When I Thought My Son With Autism Was Stuck in a Bouncy House
It had been a long, long winter in Boston — three major snowstorms in the space of three weeks. Fortunately, my family and I were lucky enough to escape to Florida for six days during a February vacation.
As we wandered under the palm trees along the Miami harbor, we delighted in the strong sun beaming on our arms and faces. We turned a corner and came upon an outdoor arts festival — complete with an enormous kids’ area with bouncy houses, bungee trampoline and a zip line. Kid heaven!
Navigating a tightly packed venue like this one often poses a challenge for my son. He has autism; the loud noises and physical closeness of a crowd can overwhelm his senses. When we came across an inflatable obstacle course right in the most crowded area of the park, I wanted to run the other way. However, this was the attraction that seemed to be appealing to my son, so I gave him the “go ahead” signal.
From the moment he wiggled into the first tunnel, I felt nervous. At each turn, there were walls to climb, barriers to slide under and hurdles to pass over. What if he gets stuck? What if some bigger kids come in and try to push past him? What if he gets turned around and can’t find his way out? As much as my son’s social and physical skills have improved over the last several years, I felt uncertain about his ability to hold it together if he got stuck, pushed or lost.
As I stood on the outside looking in, I forced myself to breathe. I was able to catch glimpses of my son as he made his way through each twist and turn. He had a huge grin on his face as he successfully made it past each rubbery hurdle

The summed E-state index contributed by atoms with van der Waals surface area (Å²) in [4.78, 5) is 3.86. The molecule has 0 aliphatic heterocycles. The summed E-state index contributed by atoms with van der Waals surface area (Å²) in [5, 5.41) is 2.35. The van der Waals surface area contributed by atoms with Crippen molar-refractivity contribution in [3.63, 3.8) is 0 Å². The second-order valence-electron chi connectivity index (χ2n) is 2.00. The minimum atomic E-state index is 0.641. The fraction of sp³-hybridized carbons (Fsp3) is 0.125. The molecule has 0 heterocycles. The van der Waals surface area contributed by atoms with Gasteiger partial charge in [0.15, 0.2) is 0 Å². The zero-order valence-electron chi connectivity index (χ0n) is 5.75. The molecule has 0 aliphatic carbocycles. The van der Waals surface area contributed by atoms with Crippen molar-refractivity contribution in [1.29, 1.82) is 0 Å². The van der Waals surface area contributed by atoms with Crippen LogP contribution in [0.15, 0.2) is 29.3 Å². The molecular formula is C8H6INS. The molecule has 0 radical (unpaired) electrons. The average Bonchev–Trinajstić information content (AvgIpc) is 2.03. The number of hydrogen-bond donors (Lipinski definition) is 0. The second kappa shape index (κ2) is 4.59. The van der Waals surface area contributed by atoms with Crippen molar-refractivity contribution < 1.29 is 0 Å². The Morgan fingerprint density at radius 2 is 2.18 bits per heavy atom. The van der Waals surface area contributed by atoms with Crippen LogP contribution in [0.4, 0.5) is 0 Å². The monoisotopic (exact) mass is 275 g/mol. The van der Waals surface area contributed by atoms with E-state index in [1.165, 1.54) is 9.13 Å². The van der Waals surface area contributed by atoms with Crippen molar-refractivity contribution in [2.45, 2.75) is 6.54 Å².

He was about 20 feet from the exit when he came across a little blond girl, who appeared to be about 3 years old, standing in front of a wall. The little girl was blocking his path, and my son looked uncertain about how to proceed. “Say ‘excuse me’,” I coached.
“Excuse me,” he parroted, then slung his exceptionally long leg over the wall and hoisted himself to the other side without breaking a sweat. Instead of continuing towards the exit, he stood immobilized. That’s when it hit me. I was misreading his uncertainty.
I have a habit of viewing every new encounter through the lens of my son’s disability. I’m aware of the social, physical and sensory challenges inherent in every new situation, and I try to troubleshoot as best I can so my son can be successful. I’m on the lookout for situations where he’ll need an extra boost, a helping hand or some subtle support.
That’s not what was happening here. My tall, lanky 7-year-old was standing on one side of an inflatable wall peering down at a teeny little girl who couldn’t reach the top even if she stood on tiptoes and extended her arms as far as they would stretch. On second glance, I noticed tears beginning to form in her little blue eyes.
“Uh oh,” I said to my son. “This little girl needs your help. She can’t get over the wall. Stick out your hand.” He leaned into the wall and stuck out his hand then looked to me for further instructions. “Tell her, ‘Grab my hand!’”
“Grab my hand!” he repeated in a cool, confident voice. The little blond girl reached up and grabbed for dear life.
“Now pull!” I instructed. He gave one big tug and up she came. She landed firmly on her feet, gave us a wave and bounced off towards the exit.
My son has autism. He’s often the kid who needs some extra help. He’s often the kid who needs instructions broken down for him or modifications to his environment.
While the autism is always a part of him, sometimes he’s just a kid. Sometimes he’s just a big, tall kid reaching out his hand to help a little kid over a wall.
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